M is for Meat
Prime Rib · Shula's Steakhouse · Ruth's Chris Steak House · Alonso's · The Crease · Bill Bateman's · Lenny's · Attman's · Boomerang Pub
Former Colts and Dolphins field general Don Shula coached some pretty impressive sides of beef in the NFL, so it should come as no surprise that at Shula's Steakhouse (Omni Inner Harbor Hotel, 101 W. Fayette St.,  385-6601), ex-cow rules. Hell, the 48-ounce porterhouse would cow anybody. For more, um, realistic appetites, there are plenty of other meaty options, ripe for carving in the elegant dining room or in the adjacent sports bar, where the surroundings are less sumptuous but so are the prices.
You gotta love a chop house where they work both ends of the cow. (No, not that end. Grow up.) Ruth's Chris Steak House (600 Water St.,  783-0033) takes aged, primo-quality beef and then bathes it in butter for a perfect melt-in-your-mouth/cut-it-with-a-fork/insert-cliche-here-tender slab of meat. An evening at Ruth's Chris is pure, luxurious indulgence: incredible steaks (seafood too, but that's beside the point), a 30,000-bottle wine cellar, and opulent atmosphere. Shoot, they even park your car for free. Your only worry is waddling to the table and operating the utensils.
Clausewitz's first principle: Establish a firm base. Ownership has changed and the walls are in renovation-flux, but the massive mound of meat that made Alonso's (415 W. Cold Spring Lane,  235-3433) carnivore HQ remains unmoved. If you can comfortably fit your entire fist in your mouth, you have a good shot at knocking down one of their signature burgers without requiring too many napkins.
The Preppy Handbook, a bestseller back in the '80s, recommended The Crease (523 York Road, Towson,  823-0395) for Izod-clad Baltimoreans looking for a drink and a nosh. Shetland sweaters came and went, but this downtown-Towson bar and grill remains a hot spot, thanks to the students of several nearby colleges. The Crease boasts a steakhouse menu--four different kinds of burgers, a tender New York strip steak--but the real treat is the prices, which top out at $12.95.
Ribs, burgers, cheese-steak subs--if it's meat, you'll find it sandwiched or served with fries and slaw at Bill Bateman's (7800 York Road, Towson,  296-2737; Harford and Cub Hill roads, Parkville,  665-4262). At the York Road location, near Towson University, the ambiance is strictly jock, but the Parkville Bill's has a neighborhood feel, with its chalkboard specials and porch-front dining room. Crab nachos and steamed shrimp are good bets, and the buffalo wings are practically a nation unto themselves: bay wings, jerk wings, New York-style wings, Cajun wings, wings from Barbados, wings from hell. If you want to try something called Red Ass Chili, be our guest.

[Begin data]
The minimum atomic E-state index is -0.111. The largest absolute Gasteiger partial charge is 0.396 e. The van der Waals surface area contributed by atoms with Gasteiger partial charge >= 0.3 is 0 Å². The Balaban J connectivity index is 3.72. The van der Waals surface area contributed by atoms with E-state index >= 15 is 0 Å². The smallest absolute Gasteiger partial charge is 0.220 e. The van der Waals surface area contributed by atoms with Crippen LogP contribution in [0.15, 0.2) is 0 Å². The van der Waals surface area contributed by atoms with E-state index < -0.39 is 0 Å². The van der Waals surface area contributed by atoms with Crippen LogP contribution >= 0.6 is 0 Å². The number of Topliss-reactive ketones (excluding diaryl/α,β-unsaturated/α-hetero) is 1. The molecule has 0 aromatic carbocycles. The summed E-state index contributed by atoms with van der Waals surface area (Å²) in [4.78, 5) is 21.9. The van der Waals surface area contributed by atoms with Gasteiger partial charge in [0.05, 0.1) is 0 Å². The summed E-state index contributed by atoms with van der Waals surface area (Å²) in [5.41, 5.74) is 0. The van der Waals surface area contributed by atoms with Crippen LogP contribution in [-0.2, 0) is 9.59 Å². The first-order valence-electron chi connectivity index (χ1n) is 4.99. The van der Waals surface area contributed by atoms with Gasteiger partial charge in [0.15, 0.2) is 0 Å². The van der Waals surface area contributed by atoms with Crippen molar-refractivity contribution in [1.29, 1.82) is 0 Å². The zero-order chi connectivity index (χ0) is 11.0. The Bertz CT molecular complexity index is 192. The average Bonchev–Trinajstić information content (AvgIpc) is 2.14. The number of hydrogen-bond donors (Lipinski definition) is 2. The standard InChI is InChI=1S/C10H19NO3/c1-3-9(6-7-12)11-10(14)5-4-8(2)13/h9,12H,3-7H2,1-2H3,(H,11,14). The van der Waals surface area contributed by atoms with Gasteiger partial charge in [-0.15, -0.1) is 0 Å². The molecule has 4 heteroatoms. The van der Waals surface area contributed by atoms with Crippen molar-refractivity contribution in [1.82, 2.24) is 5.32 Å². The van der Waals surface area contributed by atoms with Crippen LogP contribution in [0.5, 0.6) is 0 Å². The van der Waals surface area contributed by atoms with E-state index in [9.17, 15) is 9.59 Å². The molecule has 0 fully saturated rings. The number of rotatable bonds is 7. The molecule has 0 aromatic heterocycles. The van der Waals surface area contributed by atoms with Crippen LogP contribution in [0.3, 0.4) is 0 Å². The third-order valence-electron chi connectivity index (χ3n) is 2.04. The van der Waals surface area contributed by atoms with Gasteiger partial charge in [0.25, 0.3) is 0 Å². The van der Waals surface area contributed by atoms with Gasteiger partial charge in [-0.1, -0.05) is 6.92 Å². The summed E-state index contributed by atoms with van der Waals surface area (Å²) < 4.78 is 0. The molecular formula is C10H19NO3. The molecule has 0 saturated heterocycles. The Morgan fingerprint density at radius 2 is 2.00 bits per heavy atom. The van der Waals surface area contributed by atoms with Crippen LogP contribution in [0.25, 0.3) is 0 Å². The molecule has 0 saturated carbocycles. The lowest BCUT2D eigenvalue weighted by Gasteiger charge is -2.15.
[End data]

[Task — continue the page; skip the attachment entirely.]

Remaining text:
Ah, old Lombard Street, where Jewish housewives flocked on Saturdays. Jack of Jack's Corned Beef stood beside the pickle barrel, one hairy arm bared for the plunge into brine as his wife, Sophie, kept a keen eye on the cash register. For a nickel you could get a coddie and a chocolate soda. Those days are good and gone, but you can still experience the glamour of deli at Lenny's ( 1150 E. Lombard St.,  327-1177) or Attman's (1019 E. Lombard St.,  563-2666). Lenny's has a more institutional feel, with its rails to keep you in line, no-nonsense servers, and army of checkout lines. At Attman's you can still enjoy some repartee with a witty counterperson, reminiscent of those verbal volleys between sharp-tongued mavens and joking meat cutters. But both pile on the brisket or corned beef, ladle up the matzo-ball soup, and slather the chopped liver. Eat in or carry out, it's a feast worthy of your Yiddishe mama.
What can you say about Australian food? That it's just like English food, only bigger? Madison Avenue certainly likes to portray down-under types as big, boorish, beer-soaked roughnecks. Which brings us to Federal Hill's Boomerang Pub (1110 S. Charles St.,  727-2330), which bills itself as "Uniquely Australian." It is big inside, but it's also nicely refined, a handsome, airy space (carved out of a former Provident Bank), with an open dining room dominated by a massive mural of Ayers Rock. The menu offers a rather straightforward mix of beef and seafood dishes, but just so you don't confuse this place with the corner steakhouse, you'll also see things like paillard of emu (served with port-wine reduction, no less) and grilled kangaroo kabob, which is kinda gamy but not bad. Just don't tell Mr. Green Jeans what you have been eating.
812 Park Ave.
Baltimore, MD 21201